LEILA FADEL, HOST:
Today we are spending some time looking back at the things that helped shape this decade. And when it comes to social movements, the Twitter hashtag was huge - from conservative politics to race and outrage over sexual assaults and harassment.
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VIOLA DAVIS: I am speaking today not just for #MeToos because I was a #MeToo.
UNIDENTIFIED PEOPLE: We say #MeToo. Our stories are true.
FADEL: #MeToo. That phrase was coined back in the early 2000s by community organizer Tarana Burke. It came out of a school program in Alabama to address sexual violence and trauma among young girls and exploded, she says, when a TV actress tweeted it in 2017.
TARANA BURKE: I knew that it was starting to go viral. And then by that evening, it was clear. It was on the news. It was clear that it was - it had become this massive thing, that the genie wasn't going back in the bottle.
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UNIDENTIFIED REPORTER #1: Sexual harassers and attackers are unmasked by the #MeToo movement.
UNIDENTIFIED REPORTER #2: Now to the #MeToo movement growing this morning in the wake of the Harvey Weinstein scandal.
UNIDENTIFIED PERSON #1: We are grappling with a dilemma that so many people have faced these past few weeks. How do you reconcile your love for someone with the revelation that they have behaved badly?
BURKE: What the movement did was give us an opportunity to expand that to a national and international conversation about what sexual violence is and how pervasive it is and how many people it affects and who those people are, what they look like.
FADEL: Since 2017, #MeToo has become a rallying cry for women in many arenas.
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UNIDENTIFIED PERSON #2: #MeToo in politics, #MeToo in Hollywood, #MeToo in journalism.
UNIDENTIFIED PERSON #3: We need to also be talking about the abuses that go on in restaurant workers, domestic help.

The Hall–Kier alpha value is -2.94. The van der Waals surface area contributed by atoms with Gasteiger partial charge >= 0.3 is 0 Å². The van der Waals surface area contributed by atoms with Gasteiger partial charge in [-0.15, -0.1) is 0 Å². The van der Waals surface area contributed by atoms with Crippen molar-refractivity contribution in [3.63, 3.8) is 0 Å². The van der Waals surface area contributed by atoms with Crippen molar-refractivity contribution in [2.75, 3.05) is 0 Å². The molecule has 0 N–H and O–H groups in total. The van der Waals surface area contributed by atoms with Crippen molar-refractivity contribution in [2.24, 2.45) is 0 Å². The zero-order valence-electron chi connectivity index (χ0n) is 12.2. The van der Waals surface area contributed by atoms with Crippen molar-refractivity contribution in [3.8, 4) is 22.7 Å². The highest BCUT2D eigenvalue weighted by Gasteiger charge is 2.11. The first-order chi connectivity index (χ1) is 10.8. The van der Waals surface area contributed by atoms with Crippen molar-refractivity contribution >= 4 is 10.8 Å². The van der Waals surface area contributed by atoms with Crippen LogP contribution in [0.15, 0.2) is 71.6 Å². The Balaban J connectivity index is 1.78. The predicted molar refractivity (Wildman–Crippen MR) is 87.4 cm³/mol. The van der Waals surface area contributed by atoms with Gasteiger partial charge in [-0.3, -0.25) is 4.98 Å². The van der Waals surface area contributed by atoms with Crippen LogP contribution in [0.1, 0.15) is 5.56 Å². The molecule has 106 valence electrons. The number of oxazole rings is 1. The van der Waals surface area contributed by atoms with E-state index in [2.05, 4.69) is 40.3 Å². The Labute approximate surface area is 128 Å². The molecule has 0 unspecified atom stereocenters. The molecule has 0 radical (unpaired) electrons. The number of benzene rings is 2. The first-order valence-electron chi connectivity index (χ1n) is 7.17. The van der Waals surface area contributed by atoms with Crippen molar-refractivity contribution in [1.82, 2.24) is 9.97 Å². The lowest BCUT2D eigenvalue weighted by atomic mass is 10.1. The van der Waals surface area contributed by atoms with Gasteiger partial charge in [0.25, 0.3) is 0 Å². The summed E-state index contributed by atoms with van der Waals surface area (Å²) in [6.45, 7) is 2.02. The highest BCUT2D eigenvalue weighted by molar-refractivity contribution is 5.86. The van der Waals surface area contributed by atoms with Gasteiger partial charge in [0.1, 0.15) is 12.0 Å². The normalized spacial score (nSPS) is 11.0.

FADEL: I'm really confident that this next decade - and I'm also clear that we can't do this alone. And so I'm hoping that the other thing that happens in the next 10 years is that there's some young person right now who is looking at the work of #MeToo and saying, oh, I can do better.
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UNIDENTIFIED PROTESTERS: Black lives matter. Black lives matter...
FADEL: In 2012, Marcus Anthony Hunter was the first person to tweet out that slogan, but the movement didn't gain momentum until a string of deaths of unarmed black men and women starting in 2013.
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UNIDENTIFIED PERSON #4: In Illinois, we have Laquan McDonald and Rekia Boyd. In Texas, we had Sandra Bland. In Ohio, we had 12-year-old Tamir Rice and John Crawford. In New York...
FADEL: Hashtag creator Marcus Hunter is chair of African American studies at UCLA. I asked him what the Black Lives Matter movement means to him.
MARCUS HUNTER: I think the movement means when we center black people, we're actually centering everyone's humanity because in my version, blackness is also about the experience of access and power. So there is a lot of blackness everywhere. A lot of people are disempowered. A lot of people don't have access as they should. And until people who are powerless or not having access are provided access and power, we're all in trouble.
FADEL: So, you know, in that vein, is a hashtag - could it be in some ways an easy way out? Does tweeting about something maybe make some people feel like, OK, well, nothing needs to be done; there's no reason to go out on the street and protest or go advocate with policymakers?
HUNTER: I think the thing with social media is that it's also about generating conversation. And oftentimes, those - and this is back to our point about power - those who often don't have power, one of the best places they can go to influence or try to start a conversation is on social media. And so it kind of democratizes your access to power and conversations and people in power.